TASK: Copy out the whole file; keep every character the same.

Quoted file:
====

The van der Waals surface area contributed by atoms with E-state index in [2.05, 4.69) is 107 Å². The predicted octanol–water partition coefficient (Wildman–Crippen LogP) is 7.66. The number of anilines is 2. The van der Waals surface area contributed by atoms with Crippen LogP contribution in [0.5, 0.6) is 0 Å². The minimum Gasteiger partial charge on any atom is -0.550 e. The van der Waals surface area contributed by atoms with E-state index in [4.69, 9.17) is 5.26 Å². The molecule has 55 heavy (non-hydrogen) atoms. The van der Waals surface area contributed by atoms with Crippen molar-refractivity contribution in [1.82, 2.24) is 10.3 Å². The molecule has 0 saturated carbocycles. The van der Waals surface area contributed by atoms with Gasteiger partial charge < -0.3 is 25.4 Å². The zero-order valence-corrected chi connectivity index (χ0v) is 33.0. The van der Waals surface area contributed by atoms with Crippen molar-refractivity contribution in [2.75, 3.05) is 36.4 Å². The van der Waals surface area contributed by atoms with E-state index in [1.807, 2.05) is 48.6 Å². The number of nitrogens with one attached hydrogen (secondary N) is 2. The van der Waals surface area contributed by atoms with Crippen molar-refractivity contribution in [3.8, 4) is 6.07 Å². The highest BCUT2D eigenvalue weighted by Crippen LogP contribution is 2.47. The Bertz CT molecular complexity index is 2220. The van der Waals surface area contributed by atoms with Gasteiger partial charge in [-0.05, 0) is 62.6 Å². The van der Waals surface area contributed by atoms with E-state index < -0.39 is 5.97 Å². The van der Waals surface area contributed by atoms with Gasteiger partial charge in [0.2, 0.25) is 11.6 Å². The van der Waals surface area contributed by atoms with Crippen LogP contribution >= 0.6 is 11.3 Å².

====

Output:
The van der Waals surface area contributed by atoms with E-state index in [2.05, 4.69) is 107 Å². The predicted octanol–water partition coefficient (Wildman–Crippen LogP) is 7.66. The number of anilines is 2. The van der Waals surface area contributed by atoms with Crippen LogP contribution in [0.5, 0.6) is 0 Å². The minimum Gasteiger partial charge on any atom is -0.550 e. The van der Waals surface area contributed by atoms with E-state index in [4.69, 9.17) is 5.26 Å². The molecule has 55 heavy (non-hydrogen) atoms. The van der Waals surface area contributed by atoms with Crippen molar-refractivity contribution in [1.82, 2.24) is 10.3 Å². The molecule has 0 saturated carbocycles. The van der Waals surface area contributed by atoms with Gasteiger partial charge < -0.3 is 25.4 Å². The zero-order valence-corrected chi connectivity index (χ0v) is 33.0. The van der Waals surface area contributed by atoms with Crippen molar-refractivity contribution in [2.75, 3.05) is 36.4 Å². The van der Waals surface area contributed by atoms with E-state index in [1.807, 2.05) is 48.6 Å². The number of nitrogens with one attached hydrogen (secondary N) is 2. The van der Waals surface area contributed by atoms with Crippen molar-refractivity contribution in [3.8, 4) is 6.07 Å². The highest BCUT2D eigenvalue weighted by Crippen LogP contribution is 2.47. The Bertz CT molecular complexity index is 2220. The van der Waals surface area contributed by atoms with Gasteiger partial charge in [-0.05, 0) is 62.6 Å². The van der Waals surface area contributed by atoms with E-state index < -0.39 is 5.97 Å². The van der Waals surface area contributed by atoms with Gasteiger partial charge in [0.2, 0.25) is 11.6 Å². The van der Waals surface area contributed by atoms with Crippen LogP contribution >= 0.6 is 11.3 Å².